Bakeries across the globe are celebrating additive-free loaves and the good baking can do as Real Bread Week, organised by the Real Bread Campaign, gets underway.Running from 22 February to 1 March, the 2020 initiative is highlighting enterprises and projects that help people benefit from the therapeutic, social and employment opportunities of baking.Bakeries, schools, mills and more are getting involved in the annual celebration by hosting events and activities and sharing them on social media with the hashtag #RealBreadWeek.Among the organisations taking part are:Bad Boys Bakery and Freedom Bakery, London and Glasgow: Employment and life skills training for inside and beyond the prison gateBetter Health Bakery, London: Training placements for adults distanced from employment by mental ill-healthThe Bread & Butter Project, Marrickville, Australia: Helping people seeking refuge and asylum to shape their livesThe Good Loaf, Northampton: Employment opportunities to help vulnerable local women break the cycle of poverty, unemployment and offendingHot Bread Kitchen, New York, US: Creating economic opportunity for women through careers in foodKnead Good Bread, East Midlands: Baking in ways that can contribute to a mindful and coping approach to lifeThe Lantern Community, Ringwood: Work and learning opportunities for people with different abilitiesLuminary Bakery, London: Empowering women at social and economic disadvantage to build a future for themselvesPlanet Leicester Bakers, Leicestershire: A range of community-focused projects, around mental wellbeing, growing old gracefullyStoneham Bakehouse, Hove: Projects include BreadShed, helping older people to tackle isolation through getting together to chat and bake breadYangon Bakehouse, Yangon, Myanmar: Empowering women with work and life skills.“The Real Bread Campaign has long believed that baking Real Bread can, and does, help to change people’s lives. That’s why, as part of the Together We Rise initiative, a key activity of this year’s Real Bread Week (22 February to 1 March) is throwing the spotlight on the bready brilliance that’s going on already,” said the Real Bread Campaign’s coordinator Chris Young.To find out more about how your bakery can give back to local communities, work with charities or start up a charitable initiative, read our latest piece ‘Bake well: how bakeries can give back in 2020’.Let us know how you are celebrating Real Bread Week by getting in touch with us via Twitter (@BritishBaker) or dropping us an email: [email protected]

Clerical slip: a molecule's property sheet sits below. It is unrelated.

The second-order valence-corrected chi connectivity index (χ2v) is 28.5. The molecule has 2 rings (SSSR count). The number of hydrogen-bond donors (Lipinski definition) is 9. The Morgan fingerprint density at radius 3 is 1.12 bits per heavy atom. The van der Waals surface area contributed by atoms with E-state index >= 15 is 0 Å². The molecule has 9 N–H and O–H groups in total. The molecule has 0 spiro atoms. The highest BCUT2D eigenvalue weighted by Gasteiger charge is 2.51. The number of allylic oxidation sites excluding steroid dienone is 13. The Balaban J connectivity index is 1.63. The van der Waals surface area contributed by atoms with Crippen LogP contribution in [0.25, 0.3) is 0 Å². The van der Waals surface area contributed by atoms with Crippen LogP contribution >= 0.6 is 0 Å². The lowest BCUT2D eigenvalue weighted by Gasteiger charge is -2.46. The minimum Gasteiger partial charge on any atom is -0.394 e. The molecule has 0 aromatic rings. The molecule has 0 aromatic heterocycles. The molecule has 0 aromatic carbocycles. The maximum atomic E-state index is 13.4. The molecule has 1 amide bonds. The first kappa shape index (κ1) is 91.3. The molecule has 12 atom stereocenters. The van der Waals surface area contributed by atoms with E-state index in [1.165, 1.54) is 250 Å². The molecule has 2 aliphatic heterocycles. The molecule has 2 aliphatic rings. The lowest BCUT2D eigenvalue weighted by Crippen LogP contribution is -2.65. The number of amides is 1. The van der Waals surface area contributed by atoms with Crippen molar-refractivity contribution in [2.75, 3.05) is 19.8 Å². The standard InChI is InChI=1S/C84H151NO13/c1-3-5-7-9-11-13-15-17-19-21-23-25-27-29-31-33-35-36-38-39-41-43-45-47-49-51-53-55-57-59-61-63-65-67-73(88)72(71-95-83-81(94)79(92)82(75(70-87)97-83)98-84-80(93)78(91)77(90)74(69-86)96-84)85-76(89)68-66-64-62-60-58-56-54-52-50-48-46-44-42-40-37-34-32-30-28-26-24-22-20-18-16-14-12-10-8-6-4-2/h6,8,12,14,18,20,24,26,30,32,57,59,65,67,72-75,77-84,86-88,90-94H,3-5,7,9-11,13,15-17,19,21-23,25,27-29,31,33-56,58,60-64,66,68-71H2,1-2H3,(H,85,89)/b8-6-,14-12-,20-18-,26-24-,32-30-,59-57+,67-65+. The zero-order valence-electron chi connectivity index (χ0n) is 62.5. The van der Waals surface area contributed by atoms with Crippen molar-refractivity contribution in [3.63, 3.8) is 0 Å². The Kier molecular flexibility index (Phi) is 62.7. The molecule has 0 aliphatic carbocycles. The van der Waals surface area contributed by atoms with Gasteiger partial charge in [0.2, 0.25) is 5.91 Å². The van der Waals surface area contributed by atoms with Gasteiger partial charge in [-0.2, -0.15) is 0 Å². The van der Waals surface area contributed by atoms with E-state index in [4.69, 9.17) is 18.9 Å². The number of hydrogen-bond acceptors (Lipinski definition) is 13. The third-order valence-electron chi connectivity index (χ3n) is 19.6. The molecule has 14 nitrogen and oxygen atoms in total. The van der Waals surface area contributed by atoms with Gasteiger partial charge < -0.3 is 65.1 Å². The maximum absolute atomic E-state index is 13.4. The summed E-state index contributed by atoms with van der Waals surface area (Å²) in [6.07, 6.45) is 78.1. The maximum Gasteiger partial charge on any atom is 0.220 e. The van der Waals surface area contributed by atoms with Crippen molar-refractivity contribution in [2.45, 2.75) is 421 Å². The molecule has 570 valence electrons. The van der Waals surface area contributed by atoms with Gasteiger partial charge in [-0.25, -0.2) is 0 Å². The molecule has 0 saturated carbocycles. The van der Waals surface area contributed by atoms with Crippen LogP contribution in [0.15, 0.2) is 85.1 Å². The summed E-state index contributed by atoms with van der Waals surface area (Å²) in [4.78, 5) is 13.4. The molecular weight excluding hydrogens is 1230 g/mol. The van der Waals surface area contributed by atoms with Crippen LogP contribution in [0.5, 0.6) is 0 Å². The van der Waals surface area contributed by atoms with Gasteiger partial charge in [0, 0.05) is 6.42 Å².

A Boston College professor connected Saint Thomas Aquinas’ themes of solidarity, justice and natural law with contemporary global feminism in a lecture at Saint Mary’s on Thursday. Dr. Lisa Sowle Cahill’s talk, titled “Aquinas and Natural Law: Resources for Women’s Equality,” was part of the College’s 16th Annual Symposium on Aquinas. It took place in the Student Center Lounge. Although Aquinas did not participate in the modern women’s movement, his ideas directly relate to contemporary Catholic social teaching, Cahill said. She said bringing Aquinas’ theory of natural law, which takes a ‘do good, avoid evil’ approach, into modern dialogue aids discussion about feminist theology. “This natural law theory, applied equitably with a 20th century lens, results in a basic notion of justice for all,” Cahill said. “Ethics of natural law offer modern Catholic feminists a solid base to seek equality and combat global problems.” Cahill said human beings must be responsible for each other. Solidarity should extend farther than a neighborhood or community and should cross cultures and religions, she said. Modern-day slavery, also known as human trafficking, is an important issue facing contemporary feminism, Cahill said. “We have all this public rhetoric, but at the concrete level, there are more slaves in the world today than ever before,” she said. In order to increase gender equality, Cahill said the world must value four themes: lifting up women through empowerment and allowing them to prove their own capabilities, focusing on the preferential option for the poor and vulnerable, creating cross-cultural dialogue and calling men and women to seek human flourishing for all persons. “Justice is a virtue that governs right relationships in society,” Cahill said. “Human laws and practices should be based on justice. Justice is rooted in Aquinas’ natural law theory.” Dr. Joseph Incandela, the Joyce McMahon Hank Aquinas Chair in Catholic Theology, sponsored the symposium. “Having Aquinas lectures at a Catholic college is a very significant way of calling attention to the ultimate harmony between faith and reason,” Incandela said. “Catholics colleges are founded on that harmony and work on the convergence of this approach with a significant emphasis on education.”